STIPULATIONS OF EXPECTED TESTIMONY, TRIAL PROCEDURE, AND RULES OF EVIDENCE IN A CRIMINAL TRIAL
The parties in a criminal trial may stipulate or agree to the expected testimony of a witness that will not be able to attend or testify at trial. The parties may also stipulate to the contents of a document that will not be produced at trial. When the parties stipulate to expected witness testimony or to the contents of a document they are not stipulating to the admissibility or factual accuracy of the testimony or document. The non-requesting party may raise an independent evidentiary objection to the contents of the testimony or document. Further, the non-requesting party may introduce rebuttal evidence. The trial judge is required to instruct a jury on the factual element to which the stipulation relates to because factual issues still may remain.
STIPULATIONS TO TRIAL PROCEDURE AND RULES
The parties may not only agree upon facts, expected testimony, and documents but may also agree to certain procedure and rules. Often times a prosecutor or defense attorney will stipulate to the authenticity of certain items. Such items that the prosecutor or defense attorney may stipulate to include:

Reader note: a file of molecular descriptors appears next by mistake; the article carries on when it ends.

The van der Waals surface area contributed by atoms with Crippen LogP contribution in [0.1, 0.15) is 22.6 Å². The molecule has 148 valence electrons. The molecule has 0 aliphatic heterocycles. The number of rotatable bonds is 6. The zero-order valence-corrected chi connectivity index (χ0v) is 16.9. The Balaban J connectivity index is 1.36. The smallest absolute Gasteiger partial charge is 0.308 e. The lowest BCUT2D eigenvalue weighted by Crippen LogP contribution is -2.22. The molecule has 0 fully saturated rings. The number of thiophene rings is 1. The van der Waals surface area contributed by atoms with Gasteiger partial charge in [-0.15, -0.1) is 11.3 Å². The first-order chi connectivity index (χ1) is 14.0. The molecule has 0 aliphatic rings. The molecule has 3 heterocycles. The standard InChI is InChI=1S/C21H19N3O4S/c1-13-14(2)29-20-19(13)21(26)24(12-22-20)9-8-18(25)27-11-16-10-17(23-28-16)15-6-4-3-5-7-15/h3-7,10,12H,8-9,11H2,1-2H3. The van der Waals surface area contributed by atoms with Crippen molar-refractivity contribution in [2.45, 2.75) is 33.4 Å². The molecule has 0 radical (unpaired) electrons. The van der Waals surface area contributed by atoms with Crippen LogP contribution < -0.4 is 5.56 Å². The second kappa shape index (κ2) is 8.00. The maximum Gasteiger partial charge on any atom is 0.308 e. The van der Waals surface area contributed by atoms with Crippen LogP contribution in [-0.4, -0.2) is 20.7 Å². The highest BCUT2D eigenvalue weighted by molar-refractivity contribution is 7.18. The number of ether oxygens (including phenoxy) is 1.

Authenticity of evidence, especially documentary.
Accuracy of documents or other evidence.
Admissibility of evidence.
By stipulating to certain items, the non-requesting party waives objecting to any foundational issues, which may have been raised prior to the admission of such items.
The trial courts generally favor stipulations to testimony, evidence, or rules. The reason why many trial courts favor stipulations is for judicial economy. It may save a tremendous amount of time and taxpayer money to permit stipulations to certain items or procedural issues. However, it is within the trial court's discretion to reject any stipulation. Sometimes trial courts do not accept all stipulations that waive foundational requirements.
ENFORCEABILITY OF STIPULATIONS
The trial judge should not reject a proposed stipulation on the basis that the trial judge would have found the evidence to be admissible without the stipulation. Once the trial judge accepts the stipulation, the stipulation is enforced against both parties. In a number of jurisdictions, if the stipulation is accepted during the trial phase it is also deemed accepted during any subsequent phases such as sentencing or appeal. If a manifest injustice would result, the trial judge or subsequent judge may relieve both parties from enforcement of the stipulation. Either party may file a motion to vacate the stipulation. Common instances in which the trial judge may chose not to enforce the stipulation between the parties include:
Mistake of fact.
Mistake of law.